While it seems as though there's an endless barrage of commercials claiming to have the cheapest insurance rates, they ignore a fundamental question: Which cars cost the least to insure? While most car buyers automatically assume that boring vehicles are cheap, the reality may surprise you.
Where do these numbers come from?
These figures are based on a 40 year old male driver with an average 12 mile daily work commute, good driving record and good credit purchasing a policy with "100/300/50" coverage: $100,000 for injury liability for a single person, $300,000 for all injuries incurred in an accident and $50,000 for property damage. This policy has a $500 deductible for both collision and comprehensive coverage. While you may not be able to get these same rates, the cost of insurance between different vehicles should be comparable.
For comparison, this individual would be able to insure America's most popular vehicle, the Ford F-150, in FX4 trim for around $1,500. He would also be able to cover America's most popular car, the Toyota Camry, for $1,276. The most expensive vehicle he could insure is the Mercedes SL65 AMG: This monster convertible with a 604 hp V12 engine would set him back $3,543.81 each year.
All models quoted have basic equipment, as these are always the least expensive to insure. While additions like all wheel drive may be perceived as being safer, this isn’t enough to compensate for the added parts and repair cost the policy has to cover in the event of an accident. For example, a 328i sedan and an M3 convertible are both part of BMW's 3-series line, but there's a $550 difference in insurance costs per year. Opting for a 328xi is still $25 more than the 328i, even though the only difference is the addition of all wheel drive.
Cheapest Sports Car to Insure: Mazda MX-5
Maybe it's the MX-5's reputation as a "girl car" that helps keep insurance rates low, or maybe it's because normal insurance doesn't cover the car on the autocross and road racing tracks where it has become a perennial favorite. Either way, this modern tribute to British roadsters has the cheapest insurance of any sports car in America. At $1,403 per year, the Mazda beats the V6-powered Chevrolet Camaro by over $100, yet is just a hair slower from 0-60 mph.
Cheapest Luxury Car to Insure: Audi A3 TDI
Can a luxury car be inexpensive to insure? Yes, as long as it's a small diesel station wagon. While far from being the flashiest car in this segment, these practical, fuel sipping, city-ready cars have been a staple of Europe's luxury market for years. In America, the car's yearly insurance cost is just $1,269. That's $300 less than the most basic model of America's most popular luxury car, the BMW 3 series. It's also an astounding $430 less than its closest competitor, the Lexus HS250H hybrid.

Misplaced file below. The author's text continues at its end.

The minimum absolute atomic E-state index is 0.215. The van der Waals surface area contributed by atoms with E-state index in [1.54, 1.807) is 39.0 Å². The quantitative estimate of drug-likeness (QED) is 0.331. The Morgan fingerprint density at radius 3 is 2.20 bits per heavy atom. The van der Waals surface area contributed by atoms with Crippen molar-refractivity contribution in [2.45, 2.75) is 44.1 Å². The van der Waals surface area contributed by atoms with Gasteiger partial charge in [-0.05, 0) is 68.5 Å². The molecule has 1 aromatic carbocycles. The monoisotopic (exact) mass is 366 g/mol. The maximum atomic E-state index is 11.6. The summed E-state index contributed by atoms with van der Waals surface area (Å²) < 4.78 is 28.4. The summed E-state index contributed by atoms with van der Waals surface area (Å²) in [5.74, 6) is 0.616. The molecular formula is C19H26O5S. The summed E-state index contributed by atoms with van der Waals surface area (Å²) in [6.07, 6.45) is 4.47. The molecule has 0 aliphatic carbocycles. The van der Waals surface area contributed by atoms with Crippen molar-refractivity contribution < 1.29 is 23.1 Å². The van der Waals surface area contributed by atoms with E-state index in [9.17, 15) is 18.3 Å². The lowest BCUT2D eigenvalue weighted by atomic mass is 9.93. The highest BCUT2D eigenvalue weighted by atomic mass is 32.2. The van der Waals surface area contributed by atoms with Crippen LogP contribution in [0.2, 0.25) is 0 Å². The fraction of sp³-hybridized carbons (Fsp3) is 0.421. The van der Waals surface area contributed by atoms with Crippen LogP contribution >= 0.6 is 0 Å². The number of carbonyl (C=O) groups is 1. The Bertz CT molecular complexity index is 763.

Cheapest Car to Insure: Volkswagen CC
VW purists have bemoaned the replacement of the sporty European Passat with a new model designed to suit America’s taste for affordable sedans. However, they still have the option of buying the CC, a four door coupe based on the old Passat's platform. This family car may be at the high end of its segment, but it costs just $1,186 per year to insure when equipped with a four cylinder engine. The stylish Volkswagen beats the Honda Accord by $70 and the Toyota Camry by $90.
Cheapest SUV to Insure: Nissan Murano SL
At a cost of $1,128 per year, Nissan's sporty mid-size crossover is the fourth cheapest vehicle to insure in America, despite having a V6 under the hood. Want something with more off-road capability? The 4-door Jeep Wrangler Unlimited Sport follows close behind, costing just $3 more for a year of coverage. America's best selling SUV, the CR-V, adds just $50 to the insurance tab.
Cheapest Vehicle to Insure in America: Chrysler Town and Country LX
It should be no surprise that six of the ten least expensive vehicles to insure in the U.S. are minivans. The average yearly insurance premium on the Town and Country is just under $1,100 per year, although it beats its closest competitor, the base model Toyota Sienna, by just nine dollars.
Miles Walker is a freelance writer who normally writes feature articles on car insurance quotes for CarInsuranceComparison.org. He recently wrote about Montana car insurance.